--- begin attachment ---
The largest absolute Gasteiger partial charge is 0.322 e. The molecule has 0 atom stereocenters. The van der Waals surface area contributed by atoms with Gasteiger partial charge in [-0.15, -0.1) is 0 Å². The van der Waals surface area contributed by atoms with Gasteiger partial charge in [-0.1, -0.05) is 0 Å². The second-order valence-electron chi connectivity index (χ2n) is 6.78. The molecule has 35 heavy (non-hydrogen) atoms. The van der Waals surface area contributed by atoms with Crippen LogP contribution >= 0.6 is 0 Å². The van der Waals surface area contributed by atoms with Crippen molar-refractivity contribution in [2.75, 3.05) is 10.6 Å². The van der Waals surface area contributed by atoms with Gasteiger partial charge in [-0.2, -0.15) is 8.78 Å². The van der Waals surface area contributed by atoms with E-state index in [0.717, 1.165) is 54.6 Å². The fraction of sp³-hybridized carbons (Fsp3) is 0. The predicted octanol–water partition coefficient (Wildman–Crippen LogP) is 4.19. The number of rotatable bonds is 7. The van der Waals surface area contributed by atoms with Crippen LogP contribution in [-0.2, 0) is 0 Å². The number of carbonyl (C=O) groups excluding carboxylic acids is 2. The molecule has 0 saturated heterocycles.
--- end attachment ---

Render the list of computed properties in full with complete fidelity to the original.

The largest absolute Gasteiger partial charge is 0.322 e. The molecule has 0 atom stereocenters. The van der Waals surface area contributed by atoms with Gasteiger partial charge in [-0.15, -0.1) is 0 Å². The van der Waals surface area contributed by atoms with Gasteiger partial charge in [-0.1, -0.05) is 0 Å². The second-order valence-electron chi connectivity index (χ2n) is 6.78. The molecule has 35 heavy (non-hydrogen) atoms. The van der Waals surface area contributed by atoms with Crippen LogP contribution >= 0.6 is 0 Å². The van der Waals surface area contributed by atoms with Crippen molar-refractivity contribution in [2.75, 3.05) is 10.6 Å². The van der Waals surface area contributed by atoms with Gasteiger partial charge in [-0.2, -0.15) is 8.78 Å². The van der Waals surface area contributed by atoms with E-state index in [0.717, 1.165) is 54.6 Å². The fraction of sp³-hybridized carbons (Fsp3) is 0. The predicted octanol–water partition coefficient (Wildman–Crippen LogP) is 4.19. The number of rotatable bonds is 7. The van der Waals surface area contributed by atoms with Crippen LogP contribution in [-0.2, 0) is 0 Å². The number of carbonyl (C=O) groups excluding carboxylic acids is 2. The molecule has 0 saturated heterocycles.